Can Unmanned Aerial Systems (Drones) Be Used for the Routine Transport of Chemistry, Hematology, and Coagulation Laboratory Specimens?

PLoS One. 2015 Jul 29;10(7):e0134020. doi: 10.1371/journal.pone.0134020. eCollection 2015.


Background: Unmanned Aerial Systems (UAS or drones) could potentially be used for the routine transport of small goods such as diagnostic clinical laboratory specimens. To the best of our knowledge, there is no published study of the impact of UAS transportation on laboratory tests.

Methods: Three paired samples were obtained from each one of 56 adult volunteers in a single phlebotomy event (336 samples total): two tubes each for chemistry, hematology, and coagulation testing respectively. 168 samples were driven to the flight field and held stationary. The other 168 samples were flown in the UAS for a range of times, from 6 to 38 minutes. After the flight, 33 of the most common chemistry, hematology, and coagulation tests were performed. Statistical methods as well as performance criteria from four distinct clinical, academic, and regulatory bodies were used to evaluate the results.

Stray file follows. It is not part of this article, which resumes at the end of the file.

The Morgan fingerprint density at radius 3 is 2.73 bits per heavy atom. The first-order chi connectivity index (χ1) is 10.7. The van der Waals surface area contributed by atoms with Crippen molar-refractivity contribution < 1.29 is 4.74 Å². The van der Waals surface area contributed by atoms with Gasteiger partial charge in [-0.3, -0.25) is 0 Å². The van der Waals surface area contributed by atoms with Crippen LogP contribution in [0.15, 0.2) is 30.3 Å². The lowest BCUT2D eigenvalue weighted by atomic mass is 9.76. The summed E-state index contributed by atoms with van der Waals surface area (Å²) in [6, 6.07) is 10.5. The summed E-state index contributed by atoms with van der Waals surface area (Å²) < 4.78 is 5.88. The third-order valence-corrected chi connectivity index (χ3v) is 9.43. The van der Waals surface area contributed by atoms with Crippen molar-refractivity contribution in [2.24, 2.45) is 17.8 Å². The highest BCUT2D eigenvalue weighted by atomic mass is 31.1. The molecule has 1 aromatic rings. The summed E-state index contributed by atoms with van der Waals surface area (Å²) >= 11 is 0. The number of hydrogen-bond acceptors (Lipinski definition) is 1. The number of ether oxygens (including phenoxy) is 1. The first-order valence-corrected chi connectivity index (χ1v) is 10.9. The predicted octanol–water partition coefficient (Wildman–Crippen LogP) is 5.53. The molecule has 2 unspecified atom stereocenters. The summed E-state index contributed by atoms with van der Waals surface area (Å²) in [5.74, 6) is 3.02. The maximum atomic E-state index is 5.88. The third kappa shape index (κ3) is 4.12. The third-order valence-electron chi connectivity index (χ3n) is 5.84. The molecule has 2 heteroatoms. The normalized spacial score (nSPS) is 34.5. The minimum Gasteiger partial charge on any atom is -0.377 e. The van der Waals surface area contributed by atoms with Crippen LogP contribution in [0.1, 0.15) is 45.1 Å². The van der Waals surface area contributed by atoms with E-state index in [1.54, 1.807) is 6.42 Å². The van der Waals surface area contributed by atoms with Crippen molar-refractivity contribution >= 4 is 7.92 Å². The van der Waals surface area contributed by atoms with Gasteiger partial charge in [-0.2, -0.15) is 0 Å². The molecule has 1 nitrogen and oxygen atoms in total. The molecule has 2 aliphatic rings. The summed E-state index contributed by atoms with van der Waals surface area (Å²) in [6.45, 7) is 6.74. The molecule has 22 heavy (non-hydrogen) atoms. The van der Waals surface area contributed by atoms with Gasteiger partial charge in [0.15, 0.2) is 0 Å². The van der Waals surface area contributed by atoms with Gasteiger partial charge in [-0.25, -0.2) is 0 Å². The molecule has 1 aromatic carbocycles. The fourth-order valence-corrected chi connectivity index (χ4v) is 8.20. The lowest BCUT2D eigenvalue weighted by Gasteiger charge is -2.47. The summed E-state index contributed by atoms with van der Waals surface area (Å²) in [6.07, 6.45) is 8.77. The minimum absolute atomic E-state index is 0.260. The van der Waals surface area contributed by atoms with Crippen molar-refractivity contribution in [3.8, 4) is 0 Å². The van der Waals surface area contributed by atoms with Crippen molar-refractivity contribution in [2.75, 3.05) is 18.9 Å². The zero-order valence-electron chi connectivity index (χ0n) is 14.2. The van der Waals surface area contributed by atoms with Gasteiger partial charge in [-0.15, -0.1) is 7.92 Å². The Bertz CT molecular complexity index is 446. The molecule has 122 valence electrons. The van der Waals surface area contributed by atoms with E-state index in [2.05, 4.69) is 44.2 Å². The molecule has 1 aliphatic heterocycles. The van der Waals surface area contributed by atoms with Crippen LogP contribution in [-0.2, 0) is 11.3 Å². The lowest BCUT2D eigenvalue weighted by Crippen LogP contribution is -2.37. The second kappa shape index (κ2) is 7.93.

Results: Results from flown and stationary sample pairs were similar for all 33 analytes. Bias and intercepts were <10% and <13% respectively for all analytes. Bland-Altman comparisons showed a mean difference of 3.2% for Glucose and <1% for other analytes. Only bicarbonate did not meet the strictest (Royal College of Pathologists of Australasia Quality Assurance Program) performance criteria. This was due to poor precision rather than bias. There were no systematic differences between laboratory-derived (analytic) CV's and the CV's of our flown versus terrestrial sample pairs however CV's from the sample pairs tended to be slightly higher than analytic CV's. The overall concordance, based on clinical stratification (normal versus abnormal), was 97%. Length of flight had no impact on the results.

Conclusions: Transportation of laboratory specimens via small UASs does not affect the accuracy of routine chemistry, hematology, and coagulation tests results from selfsame samples. However it results in slightly poorer precision for some analytes.

Publication types

  • Research Support, Non-U.S. Gov't

MeSH terms

  • Adult
  • Aircraft / instrumentation*
  • Blood Coagulation Tests*
  • Clinical Chemistry Tests*
  • Feasibility Studies
  • Female
  • Hematologic Tests*
  • Humans
  • Male
  • Phlebotomy
  • Specimen Handling / instrumentation*
  • Time Factors

Grant support

The author(s) received no specific funding for this work. Vayu, Incorporated provided support in the form of salaries for one author [DP], but did not have any additional role in the study design, data collection and analysis, decision to publish, or preparation of the manuscript. The specific roles of these authors are articulated in the ‘author contributions’ section. This author’s affiliation with Vayu Incorporated, as well as the amended statements of Competing Interests and Financial disclosure does not alter the authors' adherence to all PLOS ONE policies on sharing data and materials.